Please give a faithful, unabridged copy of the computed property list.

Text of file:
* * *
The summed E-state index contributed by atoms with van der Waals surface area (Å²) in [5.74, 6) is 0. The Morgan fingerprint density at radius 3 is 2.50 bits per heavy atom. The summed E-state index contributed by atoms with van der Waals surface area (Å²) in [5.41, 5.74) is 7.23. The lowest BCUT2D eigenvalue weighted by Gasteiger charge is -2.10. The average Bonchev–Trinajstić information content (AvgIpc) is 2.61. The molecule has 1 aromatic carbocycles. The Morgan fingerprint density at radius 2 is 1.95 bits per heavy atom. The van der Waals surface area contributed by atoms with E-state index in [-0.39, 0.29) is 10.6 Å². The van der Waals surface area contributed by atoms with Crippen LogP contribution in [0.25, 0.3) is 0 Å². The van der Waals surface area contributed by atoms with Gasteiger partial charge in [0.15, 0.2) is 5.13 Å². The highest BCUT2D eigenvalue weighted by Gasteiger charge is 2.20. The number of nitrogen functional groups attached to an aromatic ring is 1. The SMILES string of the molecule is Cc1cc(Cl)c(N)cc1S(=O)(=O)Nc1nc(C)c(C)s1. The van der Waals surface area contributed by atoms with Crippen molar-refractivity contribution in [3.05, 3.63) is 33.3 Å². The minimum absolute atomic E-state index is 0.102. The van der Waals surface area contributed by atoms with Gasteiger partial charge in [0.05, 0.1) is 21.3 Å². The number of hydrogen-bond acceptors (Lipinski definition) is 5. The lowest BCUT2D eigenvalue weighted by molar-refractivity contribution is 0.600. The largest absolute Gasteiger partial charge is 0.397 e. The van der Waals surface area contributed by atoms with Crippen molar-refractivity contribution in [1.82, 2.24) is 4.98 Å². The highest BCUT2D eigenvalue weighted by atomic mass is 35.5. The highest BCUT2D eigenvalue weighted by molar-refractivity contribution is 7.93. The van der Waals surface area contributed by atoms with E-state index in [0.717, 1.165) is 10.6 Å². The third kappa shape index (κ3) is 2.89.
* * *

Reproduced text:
The summed E-state index contributed by atoms with van der Waals surface area (Å²) in [5.74, 6) is 0. The Morgan fingerprint density at radius 3 is 2.50 bits per heavy atom. The summed E-state index contributed by atoms with van der Waals surface area (Å²) in [5.41, 5.74) is 7.23. The lowest BCUT2D eigenvalue weighted by Gasteiger charge is -2.10. The average Bonchev–Trinajstić information content (AvgIpc) is 2.61. The molecule has 1 aromatic carbocycles. The Morgan fingerprint density at radius 2 is 1.95 bits per heavy atom. The van der Waals surface area contributed by atoms with E-state index in [-0.39, 0.29) is 10.6 Å². The van der Waals surface area contributed by atoms with Crippen LogP contribution in [0.25, 0.3) is 0 Å². The van der Waals surface area contributed by atoms with Gasteiger partial charge in [0.15, 0.2) is 5.13 Å². The highest BCUT2D eigenvalue weighted by Gasteiger charge is 2.20. The number of nitrogen functional groups attached to an aromatic ring is 1. The SMILES string of the molecule is Cc1cc(Cl)c(N)cc1S(=O)(=O)Nc1nc(C)c(C)s1. The van der Waals surface area contributed by atoms with Crippen molar-refractivity contribution in [3.05, 3.63) is 33.3 Å². The minimum absolute atomic E-state index is 0.102. The van der Waals surface area contributed by atoms with Gasteiger partial charge in [0.05, 0.1) is 21.3 Å². The number of hydrogen-bond acceptors (Lipinski definition) is 5. The lowest BCUT2D eigenvalue weighted by molar-refractivity contribution is 0.600. The largest absolute Gasteiger partial charge is 0.397 e. The van der Waals surface area contributed by atoms with Crippen molar-refractivity contribution in [1.82, 2.24) is 4.98 Å². The highest BCUT2D eigenvalue weighted by atomic mass is 35.5. The highest BCUT2D eigenvalue weighted by molar-refractivity contribution is 7.93. The van der Waals surface area contributed by atoms with E-state index in [0.717, 1.165) is 10.6 Å². The third kappa shape index (κ3) is 2.89.